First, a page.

New Animal Health Surveillance website launched today
A new Animal Health Surveillance website has been officially launched by the Minister for Agriculture, Food and the Marine, Michael Creed, in Dublin today (Thursday, August 30).
In July of last year, the minister launched the National Farmed Animal Health Strategy – which encompassed a number of initiatives, including the Animal Health Surveillance Strategy.
A key recommendation in the strategy was that a dedicated animal health surveillance website be developed to provide “timely and accurate information” to relevant stakeholders, a statement from the department explained.
This process is essentially about gathering intelligence to detect either novel animal health related events or increases in animal health related events as early as possible to better inform risk management at all levels within the industry, the statement continued.
The department outlined that surveillance is a “key factor in protecting, maintaining and improving our animal health status, thereby maximising the economic return for farmers from their animals – while helping to maintain high animal welfare standards”.
- The incursion of an exotic disease, such as Foot and Mouth disease;
- The re-emergence of a disease which was previously eradicated – such as brucellosis – or a spike in an endemic disease, such as mastitis in dairy cows, pneumonia in beef cattle or liver fluke in sheep;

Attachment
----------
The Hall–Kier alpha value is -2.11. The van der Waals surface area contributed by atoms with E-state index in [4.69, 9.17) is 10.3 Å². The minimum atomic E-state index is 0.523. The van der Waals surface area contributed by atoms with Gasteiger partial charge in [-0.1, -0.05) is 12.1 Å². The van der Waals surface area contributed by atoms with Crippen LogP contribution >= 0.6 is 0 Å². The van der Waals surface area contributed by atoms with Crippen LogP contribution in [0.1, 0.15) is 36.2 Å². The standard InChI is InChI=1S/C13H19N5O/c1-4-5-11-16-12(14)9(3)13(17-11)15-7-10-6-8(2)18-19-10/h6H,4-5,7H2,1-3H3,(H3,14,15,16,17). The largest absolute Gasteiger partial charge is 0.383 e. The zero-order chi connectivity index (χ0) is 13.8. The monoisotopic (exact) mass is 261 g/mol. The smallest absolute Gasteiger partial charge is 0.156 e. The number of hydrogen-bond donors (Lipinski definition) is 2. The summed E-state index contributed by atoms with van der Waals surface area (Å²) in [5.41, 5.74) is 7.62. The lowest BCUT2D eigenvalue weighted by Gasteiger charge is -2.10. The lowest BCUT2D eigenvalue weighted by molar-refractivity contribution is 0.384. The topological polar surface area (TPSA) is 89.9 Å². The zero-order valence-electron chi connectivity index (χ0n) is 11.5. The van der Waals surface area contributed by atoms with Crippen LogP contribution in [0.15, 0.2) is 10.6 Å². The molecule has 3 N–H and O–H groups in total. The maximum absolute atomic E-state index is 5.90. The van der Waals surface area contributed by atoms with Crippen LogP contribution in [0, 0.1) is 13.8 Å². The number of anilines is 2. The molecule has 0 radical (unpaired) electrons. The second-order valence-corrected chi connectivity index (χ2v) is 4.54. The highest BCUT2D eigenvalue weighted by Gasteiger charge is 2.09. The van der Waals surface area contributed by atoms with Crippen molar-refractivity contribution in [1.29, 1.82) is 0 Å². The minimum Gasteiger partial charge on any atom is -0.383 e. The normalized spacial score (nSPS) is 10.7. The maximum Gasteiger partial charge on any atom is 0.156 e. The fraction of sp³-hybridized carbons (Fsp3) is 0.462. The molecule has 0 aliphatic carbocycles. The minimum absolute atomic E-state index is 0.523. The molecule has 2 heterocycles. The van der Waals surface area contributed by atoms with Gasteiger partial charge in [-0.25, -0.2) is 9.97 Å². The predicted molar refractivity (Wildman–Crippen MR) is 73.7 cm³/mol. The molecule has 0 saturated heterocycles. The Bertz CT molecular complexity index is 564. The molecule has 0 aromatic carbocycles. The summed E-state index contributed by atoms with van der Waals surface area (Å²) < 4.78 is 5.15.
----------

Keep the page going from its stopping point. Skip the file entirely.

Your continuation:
- From a trade perspective, it is hugely important to demonstrate freedom from specific diseases – such as Bluetongue. The demonstration of freedom from such diseases requires the provision of objective evidence, upon which such declarations can be made.
Speaking at today’s launch, Minister Creed said: “Today’s farmers need information to manage risk in all aspects of their businesses, including maintaining the health of their animals.
“Strategies to manage animal health risk include vaccination, strategic dosing for parasites and good biosecurity practices. But to make such decisions effectively, farmers must be well informed.
“To facilitate improving farmer’s understanding of disease risk, the department has developed a surveillance website to help ensure that ongoing, accurate animal health related information is provided to all relevant stakeholders.”
It is hoped that the website can be promoted as a “shop window” through which Ireland’s high animal health status can be “appreciated”. The website can be accessed here.